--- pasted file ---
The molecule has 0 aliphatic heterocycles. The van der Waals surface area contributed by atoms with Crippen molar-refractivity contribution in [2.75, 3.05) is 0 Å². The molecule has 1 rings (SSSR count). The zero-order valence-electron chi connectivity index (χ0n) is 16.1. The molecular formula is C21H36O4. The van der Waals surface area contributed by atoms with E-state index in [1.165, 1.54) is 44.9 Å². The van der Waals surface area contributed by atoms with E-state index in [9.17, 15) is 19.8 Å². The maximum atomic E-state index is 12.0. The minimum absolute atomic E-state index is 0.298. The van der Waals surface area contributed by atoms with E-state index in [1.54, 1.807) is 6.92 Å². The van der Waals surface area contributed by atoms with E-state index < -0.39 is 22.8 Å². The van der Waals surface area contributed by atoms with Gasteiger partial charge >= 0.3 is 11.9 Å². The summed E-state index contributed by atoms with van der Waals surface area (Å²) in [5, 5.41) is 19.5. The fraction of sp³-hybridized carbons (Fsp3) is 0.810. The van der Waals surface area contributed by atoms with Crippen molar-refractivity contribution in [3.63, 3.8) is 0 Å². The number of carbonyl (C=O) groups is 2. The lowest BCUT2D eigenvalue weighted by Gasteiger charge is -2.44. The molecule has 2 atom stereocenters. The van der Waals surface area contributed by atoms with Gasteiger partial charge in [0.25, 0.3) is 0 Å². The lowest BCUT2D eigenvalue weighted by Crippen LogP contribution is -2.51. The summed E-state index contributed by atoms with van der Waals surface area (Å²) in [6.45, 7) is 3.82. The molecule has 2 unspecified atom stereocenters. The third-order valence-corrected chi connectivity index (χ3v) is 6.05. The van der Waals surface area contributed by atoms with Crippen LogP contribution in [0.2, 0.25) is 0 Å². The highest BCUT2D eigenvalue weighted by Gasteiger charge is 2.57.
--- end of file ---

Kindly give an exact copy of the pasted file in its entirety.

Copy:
The molecule has 0 aliphatic heterocycles. The van der Waals surface area contributed by atoms with Crippen molar-refractivity contribution in [2.75, 3.05) is 0 Å². The molecule has 1 rings (SSSR count). The zero-order valence-electron chi connectivity index (χ0n) is 16.1. The molecular formula is C21H36O4. The van der Waals surface area contributed by atoms with E-state index in [1.165, 1.54) is 44.9 Å². The van der Waals surface area contributed by atoms with E-state index in [9.17, 15) is 19.8 Å². The maximum atomic E-state index is 12.0. The minimum absolute atomic E-state index is 0.298. The van der Waals surface area contributed by atoms with E-state index in [1.54, 1.807) is 6.92 Å². The van der Waals surface area contributed by atoms with E-state index < -0.39 is 22.8 Å². The van der Waals surface area contributed by atoms with Gasteiger partial charge >= 0.3 is 11.9 Å². The summed E-state index contributed by atoms with van der Waals surface area (Å²) in [5, 5.41) is 19.5. The fraction of sp³-hybridized carbons (Fsp3) is 0.810. The van der Waals surface area contributed by atoms with Crippen molar-refractivity contribution in [3.63, 3.8) is 0 Å². The number of carbonyl (C=O) groups is 2. The lowest BCUT2D eigenvalue weighted by Gasteiger charge is -2.44. The molecule has 2 atom stereocenters. The van der Waals surface area contributed by atoms with Gasteiger partial charge in [0.25, 0.3) is 0 Å². The lowest BCUT2D eigenvalue weighted by Crippen LogP contribution is -2.51. The summed E-state index contributed by atoms with van der Waals surface area (Å²) in [6.45, 7) is 3.82. The molecule has 2 unspecified atom stereocenters. The third-order valence-corrected chi connectivity index (χ3v) is 6.05. The van der Waals surface area contributed by atoms with Crippen LogP contribution in [0.2, 0.25) is 0 Å². The highest BCUT2D eigenvalue weighted by Gasteiger charge is 2.57.